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CHBI 2011 Billion: The British say that a billion is a million million (1,000,000,000,000). American say that a billion is a thousand million (1,000,000,000)

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Presentation on theme: "CHBI 2011 Billion: The British say that a billion is a million million (1,000,000,000,000). American say that a billion is a thousand million (1,000,000,000)"— Presentation transcript:

1 CHBI 2011 Billion: The British say that a billion is a million million (1,000,000,000,000). American say that a billion is a thousand million (1,000,000,000) and insist that a million million is actually a trillion. The Canadian Press agrees with the Americans http://www.scit.wlv.ac.uk/~jphb/american.html Please note that "tonne" is not a British spelling of "ton" but a quite separate metric unit equal to 1000 kg as distinct from the British ton of 2240 lbs (= 1016.96 kg). Billion: thousand million The old British usage in which a billion was a million 2 is now largely obsolete and most British speakers would assume the American meaning. Careful users avoid the words altogether and use exponent notation. The usage continued  trillion = tri+(m)illion = million 3 = 10 18  quadrillion = quad+(m)illion = million 4 = 10 24  centillion = cent+(m)illion = million 100 = 10 600 The American naming seems to work on the principle 10 3+(number×3)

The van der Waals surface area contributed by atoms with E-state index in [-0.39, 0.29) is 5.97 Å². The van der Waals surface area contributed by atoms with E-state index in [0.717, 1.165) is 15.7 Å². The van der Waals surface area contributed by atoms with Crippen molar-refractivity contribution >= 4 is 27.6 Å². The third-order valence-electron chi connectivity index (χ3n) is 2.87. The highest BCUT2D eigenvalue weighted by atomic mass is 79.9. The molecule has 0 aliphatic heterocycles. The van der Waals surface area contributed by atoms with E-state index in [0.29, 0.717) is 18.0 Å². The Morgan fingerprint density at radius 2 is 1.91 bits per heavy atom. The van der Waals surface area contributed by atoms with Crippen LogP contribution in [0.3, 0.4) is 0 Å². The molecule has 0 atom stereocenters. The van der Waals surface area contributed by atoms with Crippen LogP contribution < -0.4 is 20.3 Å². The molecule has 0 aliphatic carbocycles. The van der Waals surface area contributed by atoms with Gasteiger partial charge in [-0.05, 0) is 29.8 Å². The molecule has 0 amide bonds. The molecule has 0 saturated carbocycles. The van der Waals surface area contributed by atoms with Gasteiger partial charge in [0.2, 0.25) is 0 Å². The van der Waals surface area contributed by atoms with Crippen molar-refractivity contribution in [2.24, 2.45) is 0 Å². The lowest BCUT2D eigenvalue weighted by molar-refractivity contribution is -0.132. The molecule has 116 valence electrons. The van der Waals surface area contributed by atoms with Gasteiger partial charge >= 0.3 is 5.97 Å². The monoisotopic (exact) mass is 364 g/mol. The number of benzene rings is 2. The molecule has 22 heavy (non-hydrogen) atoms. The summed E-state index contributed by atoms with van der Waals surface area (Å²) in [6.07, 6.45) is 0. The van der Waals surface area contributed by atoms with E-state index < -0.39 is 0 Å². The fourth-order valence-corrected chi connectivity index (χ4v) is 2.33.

2 CHBI 2012 CHAPTER 4 MATERIAL BALANCES

3 CHBI 2013 CONSERVATION OF MASS Distillation Heat Exchanger Reactor Seperator 1 2 6 7 8 13 14 12 11 10 4 53 9 {Input} + {Gen n } - {Consumption} – {Output} = {Accumulation} Mass is neither created nor destroyed

4 CHBI 2014 SYSTEMS  Systems OPEN or CLOSED Any arbitrary portion of or a whole process that you want to consider for analysis Reactor, the cell, mitochondria, human body, section of a pipe  Closed System Material neither enters nor leaves the system Changes can take place inside the system  Open System Material can enter through the boundaries

5 CHBI 2015 STEADY-STATE  Steady-State Nothing is changing with time @ steady-state accumulation = 0 Rate of addition = Rate of removal  Unsteady-State (transient system) {Input} ≠ {Output} 500 kg H 2 O 100 kg/min H 2 O

6 CHBI 2016 PROCESSES  Batch Process Feed is fed at the beginning of the process  Continuous Process The input and outputs flow continuously throughout the duration of proces  Semibatch Process Any process neither batch nor continuous

7 CHBI 2017 Balances on Continuous Steady-state Processes  Input + Generation = Output + Consumption If the balance is on a nonreactive species, the generation and consumption will be 0. Thus, Input = Output  Example Distillation 1000 kg /h Benzene + Toluene %50 Benzene by mass 475 kg Toluene/h M 2 kg Benzene/h m 1 kg Toluene/h 450 kg Benzene/h Input of 1000 kg/h of benzene+toluene containing 50% B by mass is separated by distillation column into two fractions. B: the mass flow rate of top stream=450 kg/h T: the mass flow rate of bottom stream=475 kg/h

8 CHBI 2018  Solution of the exampleInput = Output  Benzene balance 1000 kg/h · 0.5 = 450 kg/h + m 2 m 2 = 50 kg/h Benzene  Toluene balance 1000 kg/h · 0.5 = 475 kg/h + m 1 m 1 = 25 kg/h Toluene Balances on Continuous Steady-state Processes....

9 CHBI 2019 BALANCES ON BATCH PROCESSES  Initial Input + Generation = Final Output + Consumption Objective: generate as many independent equations as the number of unknowns in the problem F (W+A) B D F = B + D F.x F = D.x D + B.x B F.y F = D.y D + B.x B x: mole fraction of W y: mole fraction of A